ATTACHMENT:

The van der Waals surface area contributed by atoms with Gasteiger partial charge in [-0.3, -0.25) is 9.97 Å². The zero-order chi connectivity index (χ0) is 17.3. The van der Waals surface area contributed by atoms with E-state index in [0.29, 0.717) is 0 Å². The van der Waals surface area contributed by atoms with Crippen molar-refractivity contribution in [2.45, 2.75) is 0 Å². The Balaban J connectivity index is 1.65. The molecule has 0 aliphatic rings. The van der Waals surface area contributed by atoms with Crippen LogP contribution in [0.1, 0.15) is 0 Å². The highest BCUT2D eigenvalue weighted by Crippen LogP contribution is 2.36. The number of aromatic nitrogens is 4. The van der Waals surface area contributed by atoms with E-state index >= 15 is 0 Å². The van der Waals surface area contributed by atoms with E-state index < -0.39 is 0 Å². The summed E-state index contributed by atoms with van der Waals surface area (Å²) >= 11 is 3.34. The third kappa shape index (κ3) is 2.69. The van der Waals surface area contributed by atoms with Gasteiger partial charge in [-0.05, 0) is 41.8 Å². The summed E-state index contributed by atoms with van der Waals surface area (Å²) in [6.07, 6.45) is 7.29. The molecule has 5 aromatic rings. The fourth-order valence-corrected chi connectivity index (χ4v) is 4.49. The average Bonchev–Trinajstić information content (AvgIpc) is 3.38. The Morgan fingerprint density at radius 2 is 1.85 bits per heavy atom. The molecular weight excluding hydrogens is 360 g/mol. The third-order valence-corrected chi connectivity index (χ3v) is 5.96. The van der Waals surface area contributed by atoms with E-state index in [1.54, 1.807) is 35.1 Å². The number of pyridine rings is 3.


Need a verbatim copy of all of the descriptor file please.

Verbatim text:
The van der Waals surface area contributed by atoms with Gasteiger partial charge in [-0.3, -0.25) is 9.97 Å². The zero-order chi connectivity index (χ0) is 17.3. The van der Waals surface area contributed by atoms with E-state index in [0.29, 0.717) is 0 Å². The van der Waals surface area contributed by atoms with Crippen molar-refractivity contribution in [2.45, 2.75) is 0 Å². The Balaban J connectivity index is 1.65. The molecule has 0 aliphatic rings. The van der Waals surface area contributed by atoms with Crippen LogP contribution in [0.1, 0.15) is 0 Å². The highest BCUT2D eigenvalue weighted by Crippen LogP contribution is 2.36. The number of aromatic nitrogens is 4. The van der Waals surface area contributed by atoms with E-state index >= 15 is 0 Å². The van der Waals surface area contributed by atoms with E-state index < -0.39 is 0 Å². The summed E-state index contributed by atoms with van der Waals surface area (Å²) >= 11 is 3.34. The third kappa shape index (κ3) is 2.69. The van der Waals surface area contributed by atoms with Gasteiger partial charge in [-0.05, 0) is 41.8 Å². The summed E-state index contributed by atoms with van der Waals surface area (Å²) in [6.07, 6.45) is 7.29. The molecule has 5 aromatic rings. The fourth-order valence-corrected chi connectivity index (χ4v) is 4.49. The average Bonchev–Trinajstić information content (AvgIpc) is 3.38. The Morgan fingerprint density at radius 2 is 1.85 bits per heavy atom. The molecular weight excluding hydrogens is 360 g/mol. The third-order valence-corrected chi connectivity index (χ3v) is 5.96. The van der Waals surface area contributed by atoms with E-state index in [1.54, 1.807) is 35.1 Å². The number of pyridine rings is 3.